From Climbing Mountains to Cleaning Couches: The Woman Eliminating Toxic Chemicals From Our Lives

Some challenges are worth taking on more than once. That's what Arlene Blum decided after realizing her work to reduce toxic chemicals in the home was in jeopardy.

(Photo: Courtesy Arlene Blum)

Mar 23, 2015· 3 MIN READ
A Wolfe has covered arts, entertainment, and politics for Good, Vice, Flaunt, and other publications.

Arlene Blum took 20 years to write her memoir, Breaking Trail: A Climbing Life. This isn’t surprising, considering her life has taken shape as a constant and gradual learning process, with very few resting moments.

As a young scientist before the age of green consumer awareness, Blum had put common household chemicals in the news when she published a paper on toxic flame retardants in kids’ pajamas in 1976. Within months, the paper led to a complete ban of the chemicals in consumer products, which made headlines and got America talking about chemicals and science.

It was only a few years after the chemicals ban that Blum quit science, focusing her time on writing, climbing mountains, and parenting. But in the early 2000s, after 26 years away from science, an itch for scientific inquiry resurfaced. She’d been independently researching flame retardants again, when she was pulled back into science and advocacy.

“When my cat got sick, I said, I think it could be the new chemical that hadn’t been around. I asked, and they measured the amount of flame retardant in my dust and my cat,” Blum said.

The results were astounding. There was no direct link of the chemicals to her cat’s hyperthyroidism, but there was definitely an extraordinarily high amount of chemicals in both the cat’s fur and the dust. At the time, hyperthyroidism in felines had already reached near-epidemic levels, a rise that began back around 1977, with no known cause.

Blum wondered if her cat’s illness had to do with the chemicals she had already studied decades earlier, and so she began her research by looking at couches and their foam. She found that the same toxic flame-retardant chemicals once used in kids’ pajamas had worked their way into our furniture, with little to no regulation.

After this amazing discovery, Blum threw herself into science again, creating a new nonprofit in 2007, Green Science Policy Institute, with a corresponding website meant to educate the public with facts and statistics, so consumers could make healthier purchases. Just one year later, she was awarded an Encore Purpose Prize, an immediate validation of her new work and her return to science. At one time, she had lamented her trek away from an academic career—despite the pinnacles of mountain climbing—but with the prize, she felt she was on the track that was meant for her.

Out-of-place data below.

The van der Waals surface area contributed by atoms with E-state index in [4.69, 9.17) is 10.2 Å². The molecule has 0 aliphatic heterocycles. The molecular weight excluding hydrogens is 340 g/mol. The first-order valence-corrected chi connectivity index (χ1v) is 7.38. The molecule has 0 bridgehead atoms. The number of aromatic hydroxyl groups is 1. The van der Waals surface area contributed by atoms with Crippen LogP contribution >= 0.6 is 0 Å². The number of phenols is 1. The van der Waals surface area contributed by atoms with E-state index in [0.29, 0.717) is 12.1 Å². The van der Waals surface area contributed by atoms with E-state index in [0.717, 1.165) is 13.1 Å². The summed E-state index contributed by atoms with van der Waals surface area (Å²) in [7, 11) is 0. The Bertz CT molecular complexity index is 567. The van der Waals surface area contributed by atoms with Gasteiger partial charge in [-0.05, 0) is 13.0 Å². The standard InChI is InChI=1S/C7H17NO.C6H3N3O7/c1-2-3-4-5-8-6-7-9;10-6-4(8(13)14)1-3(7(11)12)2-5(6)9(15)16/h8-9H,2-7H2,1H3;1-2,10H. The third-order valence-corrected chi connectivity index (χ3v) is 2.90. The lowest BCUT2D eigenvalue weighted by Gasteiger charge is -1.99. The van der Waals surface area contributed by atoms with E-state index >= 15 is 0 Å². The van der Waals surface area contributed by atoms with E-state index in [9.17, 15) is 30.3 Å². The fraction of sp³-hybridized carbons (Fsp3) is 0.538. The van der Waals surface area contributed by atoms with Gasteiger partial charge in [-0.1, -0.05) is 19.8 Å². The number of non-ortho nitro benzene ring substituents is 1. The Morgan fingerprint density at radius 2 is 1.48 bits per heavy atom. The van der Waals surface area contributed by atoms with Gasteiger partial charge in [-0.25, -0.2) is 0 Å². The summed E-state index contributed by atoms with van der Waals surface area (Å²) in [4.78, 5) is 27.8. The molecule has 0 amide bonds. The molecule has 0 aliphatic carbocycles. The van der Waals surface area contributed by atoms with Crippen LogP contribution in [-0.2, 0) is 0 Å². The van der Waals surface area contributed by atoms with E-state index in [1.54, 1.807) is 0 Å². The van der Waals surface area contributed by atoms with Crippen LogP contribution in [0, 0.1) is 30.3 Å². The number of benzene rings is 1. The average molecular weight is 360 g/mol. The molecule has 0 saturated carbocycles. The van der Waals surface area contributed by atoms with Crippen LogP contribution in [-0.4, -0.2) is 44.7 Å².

While some may be quick to label Blum an activist, she hardly considers herself one.

“I just used science in the public interest,” she said. “We brought science to policy makers. The problem with scientific papers is at the end of them, the next step is more study. All they ever call for is more study. In the case of the kids’ pajamas, when we discovered the toxic flame retardants, the result just said that toxic flame retardants shouldn’t be used in kids' pajamas.”

Those results were clear, and when presented, common sense said a ban should be put in place, but science and policy has changed since then.

“There wasn’t the same industry lobbying that there is right now,” Blum said, remembering how quickly her 1976 paper had led to legislative action.

“It was about six years before the governor said [furniture standards] would be changed. The big news now is that furniture increasingly does not have flame retardants.”

In a twist of political fate, Blum points out that it was California Gov. Jerry Brown who was in office when the chemicals went into the furniture, and it was Brown who was recently able to sign them away. It’s the kind of full-circle story that seems to follow Blum everywhere she goes. Even her Green Science Policy Institute, a nonprofit that relies on her research, diplomacy, and resilience, relates back to her earlier life.

“I grew up in a very small house with adults who didn’t really like each other, who chain-smoked and watched live TV and argued,” she said. “From an early age, I was always trying to keep the peace.”

Blum never forgets where she came from, and perhaps that’s why her work, while complicated and highly sophisticated, tends to appeal to laypeople, getting them interested in scientific discoveries. She’s also started a website called Six Classes, which breaks down the endless number of harmful chemicals into six classes of chemicals, so people can better understand how they work, what they do, and which ones might be better than others. For instance, BPAs or BPSs?

“The replacement for BPA is BPS, which is possibly worse, and why we’re talking about classes. You have to ask yourself, do we actually need this?”

Her new project with Six Classes has her studying the chemicals in stains and water repellants, what you might use to seal a wooden deck.

“The ones that we’ve been studying are toxic, and they are so persistent that they wouldn’t break down. When you make chemicals that last longer than geologic time, that’s longer than mankind.”

Despite all of the challenges, Blum is enduringly optimistic. In September of this year, Counterpoint Press will be reprinting her 1980 book, Annapurna: A Woman’s Place, which details her leadership of an all-woman team ascending Annapurna I, the world’s 10th-highest peak.

“It takes a lot of curiosity and optimism to change the furniture standards that have been around for 38 years. You just have to be optimistic,” she said, a sentiment that echoes the final sentence of her memoir, one she still remembers fondly:

“I continue to believe that if each of us takes slow, steady steps, we can break a trail to the summits of our dreams.”